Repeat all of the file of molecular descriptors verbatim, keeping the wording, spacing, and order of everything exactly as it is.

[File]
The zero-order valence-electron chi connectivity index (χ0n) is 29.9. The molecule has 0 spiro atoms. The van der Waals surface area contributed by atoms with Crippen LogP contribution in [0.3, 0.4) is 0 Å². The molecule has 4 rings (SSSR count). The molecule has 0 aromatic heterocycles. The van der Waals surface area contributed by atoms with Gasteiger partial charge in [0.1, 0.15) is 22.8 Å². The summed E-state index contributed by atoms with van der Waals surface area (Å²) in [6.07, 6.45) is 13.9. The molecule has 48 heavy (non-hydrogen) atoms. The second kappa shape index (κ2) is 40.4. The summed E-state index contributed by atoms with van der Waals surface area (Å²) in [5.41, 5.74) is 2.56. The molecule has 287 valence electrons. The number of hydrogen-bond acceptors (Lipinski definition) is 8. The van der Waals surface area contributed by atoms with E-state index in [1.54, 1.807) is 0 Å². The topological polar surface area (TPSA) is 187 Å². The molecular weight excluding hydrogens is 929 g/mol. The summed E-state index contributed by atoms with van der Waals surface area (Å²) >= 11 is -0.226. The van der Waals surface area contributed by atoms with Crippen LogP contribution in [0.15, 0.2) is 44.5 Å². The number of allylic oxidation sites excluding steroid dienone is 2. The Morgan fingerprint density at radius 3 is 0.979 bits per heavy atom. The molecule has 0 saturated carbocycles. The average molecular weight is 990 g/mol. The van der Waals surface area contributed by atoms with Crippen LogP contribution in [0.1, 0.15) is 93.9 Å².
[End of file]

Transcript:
The zero-order valence-electron chi connectivity index (χ0n) is 29.9. The molecule has 0 spiro atoms. The van der Waals surface area contributed by atoms with Crippen LogP contribution in [0.3, 0.4) is 0 Å². The molecule has 4 rings (SSSR count). The molecule has 0 aromatic heterocycles. The van der Waals surface area contributed by atoms with Gasteiger partial charge in [0.1, 0.15) is 22.8 Å². The summed E-state index contributed by atoms with van der Waals surface area (Å²) in [6.07, 6.45) is 13.9. The molecule has 48 heavy (non-hydrogen) atoms. The second kappa shape index (κ2) is 40.4. The summed E-state index contributed by atoms with van der Waals surface area (Å²) in [5.41, 5.74) is 2.56. The molecule has 287 valence electrons. The number of hydrogen-bond acceptors (Lipinski definition) is 8. The van der Waals surface area contributed by atoms with E-state index in [1.54, 1.807) is 0 Å². The topological polar surface area (TPSA) is 187 Å². The molecular weight excluding hydrogens is 929 g/mol. The summed E-state index contributed by atoms with van der Waals surface area (Å²) >= 11 is -0.226. The van der Waals surface area contributed by atoms with Crippen LogP contribution in [0.15, 0.2) is 44.5 Å². The number of allylic oxidation sites excluding steroid dienone is 2. The Morgan fingerprint density at radius 3 is 0.979 bits per heavy atom. The molecule has 0 saturated carbocycles. The average molecular weight is 990 g/mol. The van der Waals surface area contributed by atoms with Crippen LogP contribution in [0.1, 0.15) is 93.9 Å².